Even though its CEO keeps making statements denigrating bitcoin, JPMorgan Chase & Co. (JPM) is bullish on the technology underpinning the cryptocurrency. The bank announced a pilot program yesterday to test a cross-border payments network.

According to a report in the Wall Street Journal, the solution uses blockchain technology to “enable faster and more secure cross-border payment” between participating banks. It uses blockchain’s distributed ledger to store database records from banks to enable faster processing. Currently, Royal Bank of Canada (RY) and Australia and New Zealand Banking Group (ANZ) are part of the consortium, but JPMorgan hopes to sign up two dozen institutions within the next six to twelve months.

This is not the first time that JPMorgan has used blockchain to streamline processes and make them more efficient. The WSJ report quotes Umar Farooq, head of channels, analytics and innovation at the bank, as saying that it has already used blockchain in securities, derivatives, custody services and transaction banking. (See also: Why Big U.S. Banks Are 'Very Afraid' Of Bitcoin.)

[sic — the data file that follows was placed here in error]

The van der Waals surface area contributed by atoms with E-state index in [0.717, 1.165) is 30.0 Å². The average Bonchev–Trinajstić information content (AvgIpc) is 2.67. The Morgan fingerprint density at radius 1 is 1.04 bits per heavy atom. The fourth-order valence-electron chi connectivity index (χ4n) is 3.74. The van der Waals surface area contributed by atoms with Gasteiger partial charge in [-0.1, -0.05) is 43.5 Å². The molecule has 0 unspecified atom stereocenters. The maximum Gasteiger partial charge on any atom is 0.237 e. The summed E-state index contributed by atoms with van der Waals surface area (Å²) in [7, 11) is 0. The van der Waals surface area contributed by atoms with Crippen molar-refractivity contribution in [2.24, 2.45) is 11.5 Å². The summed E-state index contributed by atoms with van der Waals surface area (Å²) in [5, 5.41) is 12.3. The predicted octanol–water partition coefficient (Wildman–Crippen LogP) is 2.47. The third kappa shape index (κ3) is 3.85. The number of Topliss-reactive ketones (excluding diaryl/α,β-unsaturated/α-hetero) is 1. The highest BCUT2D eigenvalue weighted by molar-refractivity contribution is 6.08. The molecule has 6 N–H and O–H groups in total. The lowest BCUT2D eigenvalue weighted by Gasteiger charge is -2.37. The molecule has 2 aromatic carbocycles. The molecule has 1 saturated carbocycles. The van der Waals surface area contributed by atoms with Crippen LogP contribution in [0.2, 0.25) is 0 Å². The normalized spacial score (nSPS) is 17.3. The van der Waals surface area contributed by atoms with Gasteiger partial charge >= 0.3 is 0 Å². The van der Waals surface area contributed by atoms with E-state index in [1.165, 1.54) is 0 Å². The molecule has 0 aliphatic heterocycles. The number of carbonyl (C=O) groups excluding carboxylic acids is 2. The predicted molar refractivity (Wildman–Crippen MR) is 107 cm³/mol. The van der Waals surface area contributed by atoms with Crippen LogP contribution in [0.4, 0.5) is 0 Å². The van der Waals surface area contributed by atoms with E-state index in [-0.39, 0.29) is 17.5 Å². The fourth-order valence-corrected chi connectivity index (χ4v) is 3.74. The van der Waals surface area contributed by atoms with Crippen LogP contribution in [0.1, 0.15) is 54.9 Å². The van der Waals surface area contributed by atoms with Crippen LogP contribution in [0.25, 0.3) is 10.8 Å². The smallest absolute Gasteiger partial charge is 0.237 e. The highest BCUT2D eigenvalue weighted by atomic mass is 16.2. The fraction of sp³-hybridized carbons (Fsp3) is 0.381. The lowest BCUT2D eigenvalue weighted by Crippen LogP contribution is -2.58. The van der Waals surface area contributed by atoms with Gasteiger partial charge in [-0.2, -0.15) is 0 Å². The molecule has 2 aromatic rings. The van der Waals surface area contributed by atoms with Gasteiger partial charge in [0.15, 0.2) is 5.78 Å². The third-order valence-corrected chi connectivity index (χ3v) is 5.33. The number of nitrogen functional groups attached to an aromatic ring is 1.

Farooq’s quote is a contrast of sorts with the bank’s CEO Jamie Dimon’s negative assessment of bitcoin, a currency that similarly uses blockchain technology. “If you are stupid enough to buy (bitcoin), you will pay the price for it one day,” he said. However, he has come out in favor of blockchain, stating that it is being used in several projects within the bank. “God bless blockchain technology,” Dimon said. (See also: JPM's Dimon Calls Bitcoin 'Fraud,' Its Investors 'Stupid.'

For JPMorgan, the move toward streamlining cross-border payments would be a lucrative one. In 2015, cross-border payments totaled $150 trillion and the payments industry earned $200 million from that amount. A vital chunk of that change came from banking institutions, which are responsible for the transfer and processing of these payments. SWIFT, which is a consortium of banking institutions, is the most widely-used mechanism for such transfers. But a series of recent hacks have undermined its credibility. With its cheap prices, faster processing times, and increased security, the JP Morgan network has the potential to replace SWIFT. (See also: Could Blockchain Really Have Better Security In Banks?)